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D.C. readers: Join Axios' Mike Allen and Evan Ryan tomorrow morning at 8:30am for our next News Shapers event.
Onto music. Happy birthday to the late and incomparable Nina Simone, who opens today's edition...
Illustration: Rebecca Zisser/Axios
We’re at the beginning of a make-or-break period to confront global warming. A combination of forces, from dire scientific reports to extreme weather events, have crystallized the need for bold steps, Axios' Andrew Freedman reports.
The big picture: It's a rare convergence of science that reveals the urgency of the problem, extreme events that highlight threats almost nationwide, and shifting public views that are fueling support for stronger policies, scientists and polling experts say.
In the past 2 years, a spate of dire scientific reports have hammered home the urgency of acting.
The collective message from these studies is that the actions we take in the next 10 to 20 years will be crucial to determining the climate for centuries.
Public polling shows evidence that these reports, plus extreme weather events like the deadly California wildfires, are changing some minds.
In a sign of climate science's influence, the Democrats' Green New Deal resolution championed by Rep. Alexandria Ocasio-Cortez cites both the UN report and the Black Friday report.
A new grassroots movement has also started to develop, like the recent school walkouts in Europe led by Swedish teenager Greta Thunberg that are expected to reach the U.S. and other countries on March 15.
But, but, but: There are other reasons for some of these changes, such as having a climate change denier in the White House and the galvanizing effect that's having on the left.
The bottom line: The next few years will show us whether that means there's a window for action, or whether we'll just be more aware of our fate.
A new Morgan Stanley note says Amazon's $700 million investment in the electric vehicle company Rivian is the biggest moment for EVs since Tesla's 2010 IPO — and may be the year's biggest auto story.
The big picture: Research analyst Adam Jonas and several colleagues argue that this single deal is important because...
The intrigue: Another big takeaway is their argument that Amazon's investment represents an eventual challenge to Tesla's dominance in U.S. production.
What's next: The move is wrapped up in Amazon's related and growing efforts to move toward autonomous electric fleets, Axios' Joann Muller and Erica Pandey report.
The Trump administration might form a committee to re-examine the view of many intelligence and defense analysts that climate change poses a national security threat, according to a White House memo obtained by the Washington Post.
What to watch: William Happer, a Princeton physicist and well-known denier of mainstream climate science findings, will reportedly participate in the panel.
The big picture: Axios' Orion Rummler notes that multiple reports from U.S. intelligence agencies have already concluded that climate change poses security risks, including the administration's latest Worldwide Threat Assessment from the director of National Intelligence.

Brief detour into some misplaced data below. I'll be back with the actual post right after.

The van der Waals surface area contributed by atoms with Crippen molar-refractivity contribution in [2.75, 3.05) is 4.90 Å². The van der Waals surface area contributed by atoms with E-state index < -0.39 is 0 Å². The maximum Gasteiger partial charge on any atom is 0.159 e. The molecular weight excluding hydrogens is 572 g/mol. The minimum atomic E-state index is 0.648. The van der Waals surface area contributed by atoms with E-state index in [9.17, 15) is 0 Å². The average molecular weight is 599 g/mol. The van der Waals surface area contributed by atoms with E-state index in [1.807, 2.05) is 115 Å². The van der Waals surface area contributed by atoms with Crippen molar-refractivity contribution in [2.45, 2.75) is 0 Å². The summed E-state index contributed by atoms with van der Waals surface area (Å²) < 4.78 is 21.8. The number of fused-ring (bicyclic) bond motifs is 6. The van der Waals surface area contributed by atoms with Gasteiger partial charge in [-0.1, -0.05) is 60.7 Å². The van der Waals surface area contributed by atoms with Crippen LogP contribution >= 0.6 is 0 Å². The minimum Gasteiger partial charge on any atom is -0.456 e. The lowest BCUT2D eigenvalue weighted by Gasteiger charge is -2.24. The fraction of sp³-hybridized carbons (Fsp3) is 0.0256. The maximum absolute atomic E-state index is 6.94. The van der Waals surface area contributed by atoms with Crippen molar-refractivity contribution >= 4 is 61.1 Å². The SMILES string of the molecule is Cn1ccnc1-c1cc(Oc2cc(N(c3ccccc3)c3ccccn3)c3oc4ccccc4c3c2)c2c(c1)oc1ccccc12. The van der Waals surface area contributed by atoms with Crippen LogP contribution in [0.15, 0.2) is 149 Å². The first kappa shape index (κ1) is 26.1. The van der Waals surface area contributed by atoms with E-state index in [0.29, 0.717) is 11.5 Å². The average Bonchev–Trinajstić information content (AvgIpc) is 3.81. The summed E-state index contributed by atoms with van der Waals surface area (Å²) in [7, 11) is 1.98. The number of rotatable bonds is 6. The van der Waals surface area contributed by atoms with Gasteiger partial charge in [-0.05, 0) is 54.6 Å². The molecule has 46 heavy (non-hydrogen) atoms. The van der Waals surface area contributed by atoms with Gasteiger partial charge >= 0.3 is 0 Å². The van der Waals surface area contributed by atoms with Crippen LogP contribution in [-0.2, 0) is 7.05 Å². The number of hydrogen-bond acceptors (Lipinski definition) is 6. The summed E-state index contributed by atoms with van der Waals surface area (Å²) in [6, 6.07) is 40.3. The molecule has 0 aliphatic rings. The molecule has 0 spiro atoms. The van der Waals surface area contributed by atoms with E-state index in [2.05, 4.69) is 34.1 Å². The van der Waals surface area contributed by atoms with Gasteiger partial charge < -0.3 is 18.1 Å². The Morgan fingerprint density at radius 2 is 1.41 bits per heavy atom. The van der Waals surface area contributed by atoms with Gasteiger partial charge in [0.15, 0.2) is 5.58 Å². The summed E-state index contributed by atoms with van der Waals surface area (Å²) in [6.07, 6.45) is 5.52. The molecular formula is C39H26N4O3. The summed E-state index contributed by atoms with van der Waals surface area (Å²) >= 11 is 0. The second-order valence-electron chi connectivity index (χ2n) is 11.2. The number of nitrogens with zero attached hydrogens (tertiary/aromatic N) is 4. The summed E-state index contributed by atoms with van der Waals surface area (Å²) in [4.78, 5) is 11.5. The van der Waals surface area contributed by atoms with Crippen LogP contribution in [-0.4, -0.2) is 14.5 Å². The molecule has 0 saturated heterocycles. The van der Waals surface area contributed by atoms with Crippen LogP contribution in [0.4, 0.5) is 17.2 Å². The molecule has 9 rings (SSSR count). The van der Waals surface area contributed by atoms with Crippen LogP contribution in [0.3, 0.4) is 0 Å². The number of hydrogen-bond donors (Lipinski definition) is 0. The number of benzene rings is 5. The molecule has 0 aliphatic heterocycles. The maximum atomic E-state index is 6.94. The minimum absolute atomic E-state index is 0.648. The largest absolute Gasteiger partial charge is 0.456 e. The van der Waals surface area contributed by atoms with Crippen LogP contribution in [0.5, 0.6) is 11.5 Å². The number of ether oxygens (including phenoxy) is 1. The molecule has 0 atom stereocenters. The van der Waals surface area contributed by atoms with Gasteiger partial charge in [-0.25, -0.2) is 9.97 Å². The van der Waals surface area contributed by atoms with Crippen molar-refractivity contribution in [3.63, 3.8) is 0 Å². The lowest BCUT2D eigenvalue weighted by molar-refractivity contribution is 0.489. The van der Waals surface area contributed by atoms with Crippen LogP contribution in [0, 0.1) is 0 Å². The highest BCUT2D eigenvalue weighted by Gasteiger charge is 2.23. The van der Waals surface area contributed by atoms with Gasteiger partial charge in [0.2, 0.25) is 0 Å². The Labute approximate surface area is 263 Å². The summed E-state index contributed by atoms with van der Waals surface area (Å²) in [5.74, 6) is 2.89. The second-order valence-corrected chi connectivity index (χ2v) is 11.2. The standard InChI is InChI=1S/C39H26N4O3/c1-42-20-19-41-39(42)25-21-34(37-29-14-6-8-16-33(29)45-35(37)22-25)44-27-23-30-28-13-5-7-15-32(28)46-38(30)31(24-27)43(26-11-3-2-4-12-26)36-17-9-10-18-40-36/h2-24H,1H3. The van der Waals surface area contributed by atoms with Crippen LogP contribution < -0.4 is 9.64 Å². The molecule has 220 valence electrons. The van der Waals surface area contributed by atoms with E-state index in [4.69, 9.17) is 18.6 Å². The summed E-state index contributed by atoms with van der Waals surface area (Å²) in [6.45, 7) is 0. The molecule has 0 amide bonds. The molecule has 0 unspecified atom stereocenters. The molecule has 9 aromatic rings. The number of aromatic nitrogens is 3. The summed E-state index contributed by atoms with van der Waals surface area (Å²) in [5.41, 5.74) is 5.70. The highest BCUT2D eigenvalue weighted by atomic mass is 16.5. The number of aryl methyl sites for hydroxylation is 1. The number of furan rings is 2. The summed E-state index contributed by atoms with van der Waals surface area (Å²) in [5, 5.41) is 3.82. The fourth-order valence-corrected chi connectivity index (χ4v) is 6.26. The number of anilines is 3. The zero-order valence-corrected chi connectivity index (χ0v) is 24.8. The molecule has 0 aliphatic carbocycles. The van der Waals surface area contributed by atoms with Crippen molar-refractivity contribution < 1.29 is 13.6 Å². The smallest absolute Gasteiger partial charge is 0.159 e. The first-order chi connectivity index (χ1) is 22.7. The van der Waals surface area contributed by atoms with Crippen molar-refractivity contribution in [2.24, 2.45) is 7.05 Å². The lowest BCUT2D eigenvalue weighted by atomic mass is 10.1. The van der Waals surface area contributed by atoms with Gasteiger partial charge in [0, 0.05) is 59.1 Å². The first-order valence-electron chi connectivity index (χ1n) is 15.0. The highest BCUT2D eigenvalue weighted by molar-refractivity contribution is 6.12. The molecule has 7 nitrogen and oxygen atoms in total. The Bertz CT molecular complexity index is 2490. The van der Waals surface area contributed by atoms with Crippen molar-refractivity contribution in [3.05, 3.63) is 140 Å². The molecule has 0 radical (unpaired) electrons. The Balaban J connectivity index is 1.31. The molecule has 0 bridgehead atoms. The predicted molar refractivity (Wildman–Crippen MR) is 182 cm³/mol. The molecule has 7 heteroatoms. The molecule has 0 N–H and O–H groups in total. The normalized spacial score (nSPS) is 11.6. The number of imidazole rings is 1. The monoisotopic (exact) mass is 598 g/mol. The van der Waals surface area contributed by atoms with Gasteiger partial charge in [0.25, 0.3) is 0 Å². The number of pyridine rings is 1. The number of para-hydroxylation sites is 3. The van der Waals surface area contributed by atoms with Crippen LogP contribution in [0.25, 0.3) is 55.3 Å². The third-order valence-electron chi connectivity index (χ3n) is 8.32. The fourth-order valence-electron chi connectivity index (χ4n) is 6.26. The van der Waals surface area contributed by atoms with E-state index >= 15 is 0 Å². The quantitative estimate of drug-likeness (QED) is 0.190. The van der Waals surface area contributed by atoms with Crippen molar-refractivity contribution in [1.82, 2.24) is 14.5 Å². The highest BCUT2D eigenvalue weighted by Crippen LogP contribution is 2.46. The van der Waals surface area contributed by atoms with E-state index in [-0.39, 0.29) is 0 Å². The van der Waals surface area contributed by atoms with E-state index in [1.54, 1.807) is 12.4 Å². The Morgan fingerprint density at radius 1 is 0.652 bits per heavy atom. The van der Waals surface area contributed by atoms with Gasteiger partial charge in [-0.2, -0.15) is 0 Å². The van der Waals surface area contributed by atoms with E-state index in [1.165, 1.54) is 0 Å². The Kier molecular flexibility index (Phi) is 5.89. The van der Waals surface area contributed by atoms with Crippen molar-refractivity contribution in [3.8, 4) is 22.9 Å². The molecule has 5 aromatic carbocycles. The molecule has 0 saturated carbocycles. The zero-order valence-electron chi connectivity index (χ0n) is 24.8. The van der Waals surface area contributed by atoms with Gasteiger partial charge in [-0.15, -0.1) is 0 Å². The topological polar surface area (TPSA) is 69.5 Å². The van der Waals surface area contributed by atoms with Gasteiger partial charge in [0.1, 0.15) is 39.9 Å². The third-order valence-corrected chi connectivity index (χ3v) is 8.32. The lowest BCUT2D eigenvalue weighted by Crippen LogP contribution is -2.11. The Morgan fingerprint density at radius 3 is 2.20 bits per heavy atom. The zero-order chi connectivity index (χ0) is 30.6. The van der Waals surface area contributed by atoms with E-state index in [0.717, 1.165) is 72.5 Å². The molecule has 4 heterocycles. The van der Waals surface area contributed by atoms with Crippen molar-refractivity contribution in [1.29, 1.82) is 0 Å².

The White House declined comment for this story.
Crude oil: Via Argus, "US upstream mergers and acquisitions (M&A) are expected to slow further in 2019 amid a volatile crude market, but large corporate consolidation may still continue as companies seek to build scale and lower costs."
Pressure: Bloomberg has a look at Climate Action 100+, an increasingly powerful network of institutional investors that's pretty new to the scene but has recently won concessions from Shell, BP and mining giant Glencore.
EPA: Politico obtained documents that shed light on a rather secretive, longstanding coalition of big coal-burning power companies and their connection to Bill Wehrum, a senior EPA official and former partner at a law firm that works with them. From their piece on the Utility Air Regulatory Group...
Carbon injection site well near Iceland's Hellisheidi Geothermal Power Plant. Photo: Melanie Stetson Freeman/The Christian Science Monitor via Getty Images
Axios Expert Voices contributor Luca Mastropasqua sizes up a Clean Air Task Force study showing that recently enacted tax credits could spur carbon capture deployment in the U.S. power sector that's equivalent to taking 7 million cars off the road.
Why it matters: The oil and gas industry has experimented with CO2 removal technology since the 1930s to purify process streams from CO2. Now similar technology could be used to ease the transition from fossil fuels to more sustainable energy sources.
Background: Carbon capture, utilization and storage (CCUS) is considered an important medium- and long-term means of reducing carbon emissions in fossil fuel–intensive industries.
Details: The Trump administration approved a new tax credit in the February 2018 budget legislation for CCUS, which made several changes:
Read more of the full piece by Mastropasqua, who's a senior research scientist at UC Irvine's Advanced Power and Energy Program.